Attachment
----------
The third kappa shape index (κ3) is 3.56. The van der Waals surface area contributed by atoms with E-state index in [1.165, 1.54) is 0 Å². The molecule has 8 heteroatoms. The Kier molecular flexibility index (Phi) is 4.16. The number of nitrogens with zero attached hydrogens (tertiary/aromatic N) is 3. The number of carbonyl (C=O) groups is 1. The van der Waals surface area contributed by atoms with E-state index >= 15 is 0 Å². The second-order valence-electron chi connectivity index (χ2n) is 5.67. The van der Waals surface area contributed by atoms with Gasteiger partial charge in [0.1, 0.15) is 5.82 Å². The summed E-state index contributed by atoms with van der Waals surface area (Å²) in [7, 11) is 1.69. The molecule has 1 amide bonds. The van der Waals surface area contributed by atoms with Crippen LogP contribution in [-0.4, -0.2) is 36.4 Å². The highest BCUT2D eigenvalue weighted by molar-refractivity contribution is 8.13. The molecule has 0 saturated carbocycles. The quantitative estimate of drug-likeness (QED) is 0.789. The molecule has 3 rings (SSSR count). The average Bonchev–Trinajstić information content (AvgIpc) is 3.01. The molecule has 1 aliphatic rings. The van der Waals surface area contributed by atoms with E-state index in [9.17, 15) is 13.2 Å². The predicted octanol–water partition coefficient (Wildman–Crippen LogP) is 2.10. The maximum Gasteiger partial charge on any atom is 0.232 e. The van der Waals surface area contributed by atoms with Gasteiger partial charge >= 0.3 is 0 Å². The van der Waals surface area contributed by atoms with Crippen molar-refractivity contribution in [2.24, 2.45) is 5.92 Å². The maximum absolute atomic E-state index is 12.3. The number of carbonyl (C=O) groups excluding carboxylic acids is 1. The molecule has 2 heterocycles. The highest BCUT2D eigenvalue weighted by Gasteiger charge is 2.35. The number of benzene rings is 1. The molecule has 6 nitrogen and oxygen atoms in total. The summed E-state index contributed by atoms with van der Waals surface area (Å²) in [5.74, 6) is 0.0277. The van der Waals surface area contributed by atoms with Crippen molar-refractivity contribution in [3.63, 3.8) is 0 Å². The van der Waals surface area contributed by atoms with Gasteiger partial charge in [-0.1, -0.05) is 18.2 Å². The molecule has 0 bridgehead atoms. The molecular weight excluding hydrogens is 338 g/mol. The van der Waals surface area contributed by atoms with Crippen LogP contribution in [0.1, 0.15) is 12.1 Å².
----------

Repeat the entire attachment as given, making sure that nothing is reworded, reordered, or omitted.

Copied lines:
The third kappa shape index (κ3) is 3.56. The van der Waals surface area contributed by atoms with E-state index in [1.165, 1.54) is 0 Å². The molecule has 8 heteroatoms. The Kier molecular flexibility index (Phi) is 4.16. The number of nitrogens with zero attached hydrogens (tertiary/aromatic N) is 3. The number of carbonyl (C=O) groups is 1. The van der Waals surface area contributed by atoms with E-state index >= 15 is 0 Å². The second-order valence-electron chi connectivity index (χ2n) is 5.67. The van der Waals surface area contributed by atoms with Gasteiger partial charge in [0.1, 0.15) is 5.82 Å². The summed E-state index contributed by atoms with van der Waals surface area (Å²) in [7, 11) is 1.69. The molecule has 1 amide bonds. The van der Waals surface area contributed by atoms with Crippen LogP contribution in [-0.4, -0.2) is 36.4 Å². The highest BCUT2D eigenvalue weighted by molar-refractivity contribution is 8.13. The molecule has 0 saturated carbocycles. The quantitative estimate of drug-likeness (QED) is 0.789. The molecule has 3 rings (SSSR count). The average Bonchev–Trinajstić information content (AvgIpc) is 3.01. The molecule has 1 aliphatic rings. The van der Waals surface area contributed by atoms with E-state index in [9.17, 15) is 13.2 Å². The predicted octanol–water partition coefficient (Wildman–Crippen LogP) is 2.10. The maximum Gasteiger partial charge on any atom is 0.232 e. The van der Waals surface area contributed by atoms with Gasteiger partial charge >= 0.3 is 0 Å². The van der Waals surface area contributed by atoms with Crippen molar-refractivity contribution in [2.24, 2.45) is 5.92 Å². The maximum absolute atomic E-state index is 12.3. The number of carbonyl (C=O) groups excluding carboxylic acids is 1. The molecule has 2 heterocycles. The highest BCUT2D eigenvalue weighted by Gasteiger charge is 2.35. The number of benzene rings is 1. The molecule has 6 nitrogen and oxygen atoms in total. The summed E-state index contributed by atoms with van der Waals surface area (Å²) in [5.74, 6) is 0.0277. The van der Waals surface area contributed by atoms with Crippen molar-refractivity contribution in [3.63, 3.8) is 0 Å². The van der Waals surface area contributed by atoms with Gasteiger partial charge in [-0.1, -0.05) is 18.2 Å². The molecule has 0 bridgehead atoms. The molecular weight excluding hydrogens is 338 g/mol. The van der Waals surface area contributed by atoms with Crippen LogP contribution in [0.1, 0.15) is 12.1 Å².